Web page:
Weathering the storm: homelessness in later life

18 December 2018

Older single women are the fastest growing section of the Australian population experiencing homelessness.

Dr Maree PetersenWorking to understand the pathways into homelessness for older women is UQ’s Dr Maree Petersen, a leading researcher on homelessness among seniors.

Dr Petersen’s program of research over the past six years has comprised three projects concerned with understanding older people’s homelessness in Australia, addressing the housing and support needs of older women experiencing homelessness, and advocating for the intersection of housing, homelessness and aged care policies.

“There is currently strong attention to the ageing of the population worldwide, but that’s only part of the story here,” she explains.

“It’s like a perfect storm – along with the increasing numbers of baby boomers coming up we have a real issue with unaffordable housing in this country. There’s been a decline in government expenditure on social housing and decreasing rates of home ownership. Less and less people own their own homes and the number of older people that applies to is increasing.

“In addition, the aged pension assumes that you own your home and you’re not paying rent. So for older people that are on a pension, a fixed low income, to pay over $300 per week in rent means they do without food, they do without medication, it means they don’t go out, they don’t put on a fan because they can’t afford the electricity; it’s the combination of all these factors.

“Housing is central to health. If you don’t have secure housing it impacts your health. As a society we need to be thinking about this issue in terms of our health priorities and in terms of aged care, it’s all linked together.”

Dr Petersen is part of The National Older Women’s Housing and Homelessness Working Group, which consists of housing and homelessness policy leaders, researchers and practitioners from universities around the country and organisations such as the Mercy Foundation, Micah Projects, the YWCA, among others.

Together they examine national policies that need change and advocate for more effective strategies so that older women can access affordable, safe, secure and appropriate housing and enjoy good health as they age.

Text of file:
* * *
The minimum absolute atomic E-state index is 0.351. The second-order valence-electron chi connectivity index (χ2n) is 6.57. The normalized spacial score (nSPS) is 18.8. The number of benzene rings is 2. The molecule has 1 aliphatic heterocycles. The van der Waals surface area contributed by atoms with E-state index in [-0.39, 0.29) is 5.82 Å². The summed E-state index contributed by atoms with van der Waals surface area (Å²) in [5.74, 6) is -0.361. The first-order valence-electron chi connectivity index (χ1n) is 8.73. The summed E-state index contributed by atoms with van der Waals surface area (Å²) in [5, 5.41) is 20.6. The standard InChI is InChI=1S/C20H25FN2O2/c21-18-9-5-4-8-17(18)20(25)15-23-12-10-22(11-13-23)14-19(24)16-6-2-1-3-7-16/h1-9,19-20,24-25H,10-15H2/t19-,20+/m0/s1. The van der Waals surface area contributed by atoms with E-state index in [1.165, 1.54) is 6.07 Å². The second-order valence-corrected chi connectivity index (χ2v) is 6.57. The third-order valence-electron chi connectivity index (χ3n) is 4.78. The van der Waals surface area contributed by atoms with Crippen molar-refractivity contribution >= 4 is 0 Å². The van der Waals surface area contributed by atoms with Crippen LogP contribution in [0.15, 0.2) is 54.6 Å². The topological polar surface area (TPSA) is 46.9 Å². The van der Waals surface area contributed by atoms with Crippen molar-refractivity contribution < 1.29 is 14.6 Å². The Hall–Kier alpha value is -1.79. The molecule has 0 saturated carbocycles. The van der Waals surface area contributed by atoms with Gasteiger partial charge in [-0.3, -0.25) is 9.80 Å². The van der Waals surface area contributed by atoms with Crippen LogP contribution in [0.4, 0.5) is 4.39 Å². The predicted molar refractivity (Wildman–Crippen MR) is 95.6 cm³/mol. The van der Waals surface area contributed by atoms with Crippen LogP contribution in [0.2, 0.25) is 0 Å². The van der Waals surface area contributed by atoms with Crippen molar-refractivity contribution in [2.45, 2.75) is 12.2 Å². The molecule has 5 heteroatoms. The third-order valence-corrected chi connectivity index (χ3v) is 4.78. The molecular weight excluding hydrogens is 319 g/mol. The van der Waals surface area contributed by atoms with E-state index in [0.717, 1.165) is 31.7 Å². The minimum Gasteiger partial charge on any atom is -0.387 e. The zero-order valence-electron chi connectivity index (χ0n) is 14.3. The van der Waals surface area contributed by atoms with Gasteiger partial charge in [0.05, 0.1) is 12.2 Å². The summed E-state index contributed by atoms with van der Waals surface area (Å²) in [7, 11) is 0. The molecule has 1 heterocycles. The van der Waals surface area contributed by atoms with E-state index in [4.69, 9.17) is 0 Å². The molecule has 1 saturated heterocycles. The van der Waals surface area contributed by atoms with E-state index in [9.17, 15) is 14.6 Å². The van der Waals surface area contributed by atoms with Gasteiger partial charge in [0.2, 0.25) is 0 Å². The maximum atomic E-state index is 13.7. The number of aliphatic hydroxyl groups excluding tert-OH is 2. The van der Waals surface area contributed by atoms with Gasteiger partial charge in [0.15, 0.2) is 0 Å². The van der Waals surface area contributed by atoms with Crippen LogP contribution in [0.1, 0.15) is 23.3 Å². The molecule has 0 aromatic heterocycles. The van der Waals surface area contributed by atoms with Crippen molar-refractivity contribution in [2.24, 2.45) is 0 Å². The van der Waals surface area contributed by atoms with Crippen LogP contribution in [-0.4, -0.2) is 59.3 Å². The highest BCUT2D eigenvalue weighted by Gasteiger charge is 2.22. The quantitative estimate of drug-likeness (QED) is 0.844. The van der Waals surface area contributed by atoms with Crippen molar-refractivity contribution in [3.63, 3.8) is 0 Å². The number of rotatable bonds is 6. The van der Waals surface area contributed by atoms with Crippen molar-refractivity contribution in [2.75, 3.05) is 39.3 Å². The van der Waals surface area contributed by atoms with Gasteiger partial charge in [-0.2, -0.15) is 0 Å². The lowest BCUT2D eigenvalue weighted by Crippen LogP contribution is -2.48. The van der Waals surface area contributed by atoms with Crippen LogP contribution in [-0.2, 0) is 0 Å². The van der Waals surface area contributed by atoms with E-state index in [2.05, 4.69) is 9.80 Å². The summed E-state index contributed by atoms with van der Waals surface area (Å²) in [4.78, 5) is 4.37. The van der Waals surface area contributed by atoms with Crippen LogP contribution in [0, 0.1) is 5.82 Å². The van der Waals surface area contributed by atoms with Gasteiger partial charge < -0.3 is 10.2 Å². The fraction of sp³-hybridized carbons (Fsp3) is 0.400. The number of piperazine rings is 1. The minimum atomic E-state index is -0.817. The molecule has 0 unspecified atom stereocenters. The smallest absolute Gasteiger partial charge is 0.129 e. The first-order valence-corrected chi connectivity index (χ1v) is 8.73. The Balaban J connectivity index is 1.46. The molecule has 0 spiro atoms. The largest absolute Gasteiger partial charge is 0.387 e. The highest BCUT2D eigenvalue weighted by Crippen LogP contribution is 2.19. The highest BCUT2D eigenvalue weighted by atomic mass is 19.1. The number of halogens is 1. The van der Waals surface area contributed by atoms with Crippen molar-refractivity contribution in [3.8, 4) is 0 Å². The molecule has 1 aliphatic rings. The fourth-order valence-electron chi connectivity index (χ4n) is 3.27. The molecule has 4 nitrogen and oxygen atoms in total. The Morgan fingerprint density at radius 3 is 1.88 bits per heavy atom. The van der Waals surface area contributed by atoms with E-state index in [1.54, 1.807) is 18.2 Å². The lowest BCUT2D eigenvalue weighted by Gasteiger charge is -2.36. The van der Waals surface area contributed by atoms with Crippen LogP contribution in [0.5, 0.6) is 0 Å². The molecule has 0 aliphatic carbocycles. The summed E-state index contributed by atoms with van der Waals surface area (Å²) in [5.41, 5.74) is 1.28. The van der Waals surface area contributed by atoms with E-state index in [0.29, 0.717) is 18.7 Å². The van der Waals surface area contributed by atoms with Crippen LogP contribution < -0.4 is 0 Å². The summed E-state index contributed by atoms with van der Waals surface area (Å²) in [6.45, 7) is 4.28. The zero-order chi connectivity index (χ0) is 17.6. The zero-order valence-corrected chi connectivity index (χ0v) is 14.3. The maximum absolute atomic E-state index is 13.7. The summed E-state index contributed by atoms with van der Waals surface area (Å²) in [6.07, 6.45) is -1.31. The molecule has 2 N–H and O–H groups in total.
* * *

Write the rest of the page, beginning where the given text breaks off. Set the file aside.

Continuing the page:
In August 2018 the group launched a report at Parliament House Canberra that argues for the creation of a national agenda for action to address issues of financial and housing insecurity for women aged 50 years and over.

“Australian women aged over 50 are at greater risk of financial and housing insecurity than older men. Women in this age group did not benefit from compulsory superannuation at the beginning of their working lives, they were more likely to have been paid at a lower rate than their male counterparts and were likely to have taken time out of the paid workforce to have children and fulfil caring roles.

In fact, many of these women were required to leave their jobs when they married or started a family.

“Most older women who are homeless have not been homeless before. They are largely people who have lived conventional lives in terms of having worked and raised families, but they’ve not had a mortgage or had capital in a home, they’ve been privately renting. Myriads of factors have contributed to the situation they now face in later life, from levels of education, life choices, access to resources, support networks, and more.

“Many older women without stable housing often don’t think of themselves as “homeless”, as they’re not sleeping rough, but instead they move between family members, stay with friends, sleep in cars – anything that will keep them off the streets. Homeless women generally move from place to place often in a downhill trajectory in terms of mental and physical health as their situation becomes untenable.

“The long term view now needs to focus on prevention and early intervention, to ensure that women at risk of homelessness have affordable housing and support to be healthy, safe and secure in their own homes as they grow older.”

Words: Dani Nash